20. In response to the Department of the Environment and Heritage letter of 5 July 2001 asking about the environmental soundness of the export proposal, no documented information was available from the Italian authorities at present. The Italian authorities had been advised of the proposal and no objections had been raised.
21. The list of wastes in the European Waste Catalogue (EWC) would be updated within 60 days to make it clearer that SPL was a hazardous waste. SELCA would advise suppliers of SPL to classify this waste as hazardous by using the code 16.11.01, even though the concentration of hazardous substances might be lower than the legal limits. This would not affect SELCA as the material was already being dealt with as a hazardous waste and the plant was certified to treat this waste.
22. Broad specifications for SELCA's product would be included in the report but not the detailed specification required by each customer.
23. SELCA was in the process of accreditation to ISO 14001 but the certificates had not yet been obtained. SELCA was already accredited under ISO 9001. The meeting requested copies of the certificates.
24. Tomago recognised that the Ausmelt process was now available but remained concerned about capital costs and the fact that the process still resulted in a waste that went to final disposal.
25. The meeting noted that there were environmental advantages with processes where materials were used in production processes rather than being sent to landfill. Although some energy was recovered from waste in the Ausmelt process, the carbon was used only to recover fluoride as part of the smelting process, not to replace carbon in another production process.
26. The meeting noted that the next step was the provision of outstanding information to allow full assessment of the application.
27. The meeting asked about the additional shipments that had been foreshadowed. Tomago advised that timing was the issue. With 35, 000 tonnes on site and a process to deal with it locally being trialled, it would be some time before any local process was on line.
28. In response to a question whether cement plants had limits for fluoride, Tomago advised that research had shown that fluoride was a bonus in the process but there was a limit on sodium.
29. The meeting noted that the figure quoted by Tomago of 350kg of slag per tonne of steel seemed too high: it was similar to that for a blast furnace.
30. In reply to a question about the most recent figure of 35, 000 tonnes of SPL on site, which seemed to represent a steep rise, Tomago advised that SPL production figures were based on a pot life expectancy of up to 8 years. Because all pots in a potline started up at the same time (over a 2 month period), pot failures typically occurred in a cyclic fashion with an associated period of high activity in the 7 to 8 years life span. This rate of failure was not sustained in the other years. Tomago was currently going through one of these high activity periods and hence a higher production rate of SPL. Current storage capacity of up to 40,000 tonnes would last until the end of 2003.
31. In conclusion, the meeting noted that the forthcoming report from Tomago would answer some but not all of the questions. The waste/non-waste issue should be revisited. This would require consideration of whether there was evidence that the SELCA product contained leachable fluoride or cyanide above relevant concentration cut-offs.
(c)Letter re Guidance Paper April 2001-Zinc Ashes
The agenda paper was a letter from a company which argued that zinc ash from galvanising was not a hazardous waste, as described in Guidance Paper April 2001 – Hazard Status of Zinc and Copper Ash, Dross and Residues. This claim was indicative of the definitional difficulties surrounding not just zinc ash, but concentration cut-offs for metals in general. This emphasised that revision of the Guidance paper on concentration cut-offs was now urgent.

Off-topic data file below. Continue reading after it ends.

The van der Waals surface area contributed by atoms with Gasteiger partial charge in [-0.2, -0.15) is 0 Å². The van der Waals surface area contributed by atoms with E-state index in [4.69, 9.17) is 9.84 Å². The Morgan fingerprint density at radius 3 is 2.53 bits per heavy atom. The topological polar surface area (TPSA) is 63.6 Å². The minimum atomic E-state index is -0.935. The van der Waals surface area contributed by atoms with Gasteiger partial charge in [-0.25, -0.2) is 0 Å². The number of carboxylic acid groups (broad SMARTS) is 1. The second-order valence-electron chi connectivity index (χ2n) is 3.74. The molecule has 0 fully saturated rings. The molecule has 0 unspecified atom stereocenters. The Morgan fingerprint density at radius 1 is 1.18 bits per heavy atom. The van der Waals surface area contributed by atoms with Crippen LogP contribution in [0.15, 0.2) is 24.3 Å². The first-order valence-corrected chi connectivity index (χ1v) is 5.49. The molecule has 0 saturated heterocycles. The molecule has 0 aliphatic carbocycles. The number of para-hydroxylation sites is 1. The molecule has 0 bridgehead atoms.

(d) Proposed export of copper alloy dross
33. A draft application had been received to export copper alloy dross, arguing that the prices offered by an Australian facility were not competitive with those offered in Europe, and that the local process was less efficient. This issue would be referred to the Technical Group at the appropriate time.
(a) Basel Convention Technical Working Group, 14-15 January 2002, Geneva
(b) Basel Convention Joint meeting of Technical and Legal Working Groups, 16-17 January 2002, Geneva
(c) Basel Convention Legal Working Group, 18-19 January 2002, Geneva
(d) Workshop on environmentally sound management in the Basel Convention ("Dakar II"), Dakar
(a) History of the Technical Group
34. Discussion of these items was referred to the joint session of the Technical Group and the Policy Reference Group, held in the afternoon of 21 February 2002.
(a) Concentration Cut-off Levels for Metal Bearing Wastes under Australia's Hazardous Waste Act
35. The meeting considered a new draft of a revised Guidance paper. The use of the current ANZECC/ARMCANZ water quality criteria was not appropriate without a Dilution and Attenuation Factor because these values were set for safe concentrations in receiving waters. That is, dilution factors had already been applied and would need to be reinstated when going back to cut-off levels for leachate. It would be best to try and back-calculate leachate levels by reversing the process that had been used to derive the criteria and Jenny Stauber undertook to attempt this.
36. The meeting considered whether it would be better to simply set concentration cut-offs on the basis of percent composition, but concluded that the leachate test was more appropriate if used as intended.
37. Paragraphs 23–27 of the agenda paper needed editing to avoid repetition and Paragraph 29, which refers to the dilution of waste, should be strengthened to make it a prohibition. An example at the front of the paper might be useful and in general, the document needed to be made more user–friendly.
(a) Assessment of Environmentally Sound Management: An Example
(a) Scoping study for National Environmental protection Council National Management of Clinical and Related Wastes
38. There was no discussion of these items.
39. There was no other business
(a) Friday 22 March 2002, Melbourne.
(b) Friday 3 May 2002, Portland.
(c) Friday 21 June 2002.